Tournament officials said that tickets for Saturday's round would be honored Sunday. It is not clear if play will take place today.

Amtrak service between Washington and Philadelphia was halted until 9 a.m. Saturday while crews repaired damage to the tracks.

West Virginia Gov. Earl Ray Tomblin declared a state of emergency after more than 500,000 customers in 27 counties were left without electricity.

There are several reports of trees and power lines down and roads blocked in the area.

In the 2700 block of 31st Street NW, two were hospitalized -- one in critical condition -- after a tree fell on a car. A firefighter told News4's Shomari Stone that the roof was blown off the top of a building in the 1900 block of U Street NW. That building was evacuated.

Metro reported a downed tree caused single-tracking between Dunn Loring and West Falls Church.

Metro also reported suspended rail service between Grosvenor and Shady Grove due to a power outage and delays on all lines because of the weather. Blue Line service between Largo Town Center and Addison Road was restored when a power outage was resolved about midnight.

Metrobuses also are delayed, as they are stuck in the same traffic as other motorists dealing with downed trees.

Stone reported portable toilets were blown on to Independence Avenue near the Washington Monument, blocking the roadway.

The Heat Before The Storms:

The high temperature was 104 degrees at Reagan National Airport Friday afternoon, setting a record not only for the day, but for the entire month of June. Last year we set a record with a 102-degree day in June.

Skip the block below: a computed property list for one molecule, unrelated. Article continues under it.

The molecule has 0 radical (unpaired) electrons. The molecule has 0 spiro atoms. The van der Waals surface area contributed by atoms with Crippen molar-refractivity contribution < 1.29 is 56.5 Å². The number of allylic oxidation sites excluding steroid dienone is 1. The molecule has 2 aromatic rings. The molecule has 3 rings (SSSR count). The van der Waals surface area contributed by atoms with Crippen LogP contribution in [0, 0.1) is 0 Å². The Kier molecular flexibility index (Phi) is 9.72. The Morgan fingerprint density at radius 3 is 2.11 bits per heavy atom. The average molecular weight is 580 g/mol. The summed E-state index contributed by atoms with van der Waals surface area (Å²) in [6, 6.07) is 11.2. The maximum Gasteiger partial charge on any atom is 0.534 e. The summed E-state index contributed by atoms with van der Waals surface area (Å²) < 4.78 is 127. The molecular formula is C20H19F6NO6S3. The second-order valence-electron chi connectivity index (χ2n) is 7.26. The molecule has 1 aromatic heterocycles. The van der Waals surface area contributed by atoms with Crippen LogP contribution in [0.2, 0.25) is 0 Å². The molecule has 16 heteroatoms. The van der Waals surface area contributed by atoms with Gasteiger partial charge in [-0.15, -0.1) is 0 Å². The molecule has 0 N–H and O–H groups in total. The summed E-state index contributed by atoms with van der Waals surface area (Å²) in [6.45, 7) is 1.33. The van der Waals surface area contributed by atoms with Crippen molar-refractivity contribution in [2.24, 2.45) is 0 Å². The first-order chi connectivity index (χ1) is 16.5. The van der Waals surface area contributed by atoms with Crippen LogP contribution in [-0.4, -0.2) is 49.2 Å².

The previous June 29 record of 101 degrees was set in 1874 and tied in 1934. In the past 142 years, D.C. has seen the temperature reach 104 degrees only 10 times.

A record was set at Dulles International Airport, too. It's reached 102 degrees there. The previous record was 95. The high reached 102 at Baltimore-Washington International Thurgood Marshall Airport, but that was 3 degrees shy of the record set in 1934.

The storms aren't likely to offer the mercury much of a break. We could be in the record heat business again Saturday, and all the rain will make it feel even muggier.

The heat index -- which factors in humidity -- reached 112 degrees for Washington and got up to 117 in Leesburg, Va.; 112 in Fredericksburg, Culpeper and Manassas in Virginia; 114 in LaPlata, Md.; and 112 in Frederick, Md., according to Storm4 meteorologist Doug Kammerer.

On the Billy Goat Trail, a hiker was overcome by the heat and had to be rescued by boat.

Nine Girl Scouts at an event in Benedict, Md., were taken to hospitals because of heat exhaustion. Several others were taken to the Benedict Fire Department to cool off.